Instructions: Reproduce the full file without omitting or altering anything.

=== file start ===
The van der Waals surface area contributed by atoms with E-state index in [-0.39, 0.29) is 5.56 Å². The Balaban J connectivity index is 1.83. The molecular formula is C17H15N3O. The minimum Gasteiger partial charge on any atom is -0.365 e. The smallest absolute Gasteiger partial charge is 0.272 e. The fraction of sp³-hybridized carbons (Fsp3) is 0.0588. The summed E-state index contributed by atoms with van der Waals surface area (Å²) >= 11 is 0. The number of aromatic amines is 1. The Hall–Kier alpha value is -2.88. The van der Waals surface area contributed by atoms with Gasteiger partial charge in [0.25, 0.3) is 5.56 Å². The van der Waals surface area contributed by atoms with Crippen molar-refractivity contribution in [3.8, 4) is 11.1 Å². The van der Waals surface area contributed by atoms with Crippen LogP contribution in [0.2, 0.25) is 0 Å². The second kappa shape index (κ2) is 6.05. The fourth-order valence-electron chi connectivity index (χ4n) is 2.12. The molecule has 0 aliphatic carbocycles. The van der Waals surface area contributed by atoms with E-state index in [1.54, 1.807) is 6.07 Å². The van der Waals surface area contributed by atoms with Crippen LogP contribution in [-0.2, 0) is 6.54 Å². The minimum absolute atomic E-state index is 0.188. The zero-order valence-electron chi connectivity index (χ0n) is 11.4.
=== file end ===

The van der Waals surface area contributed by atoms with E-state index in [-0.39, 0.29) is 5.56 Å². The Balaban J connectivity index is 1.83. The molecular formula is C17H15N3O. The minimum Gasteiger partial charge on any atom is -0.365 e. The smallest absolute Gasteiger partial charge is 0.272 e. The fraction of sp³-hybridized carbons (Fsp3) is 0.0588. The summed E-state index contributed by atoms with van der Waals surface area (Å²) >= 11 is 0. The number of aromatic amines is 1. The Hall–Kier alpha value is -2.88. The van der Waals surface area contributed by atoms with Gasteiger partial charge in [0.25, 0.3) is 5.56 Å². The van der Waals surface area contributed by atoms with Crippen molar-refractivity contribution in [3.8, 4) is 11.1 Å². The van der Waals surface area contributed by atoms with Crippen LogP contribution in [0.2, 0.25) is 0 Å². The second kappa shape index (κ2) is 6.05. The fourth-order valence-electron chi connectivity index (χ4n) is 2.12. The molecule has 0 aliphatic carbocycles. The van der Waals surface area contributed by atoms with E-state index in [1.54, 1.807) is 6.07 Å². The van der Waals surface area contributed by atoms with Crippen LogP contribution in [-0.2, 0) is 6.54 Å². The minimum absolute atomic E-state index is 0.188. The zero-order valence-electron chi connectivity index (χ0n) is 11.4.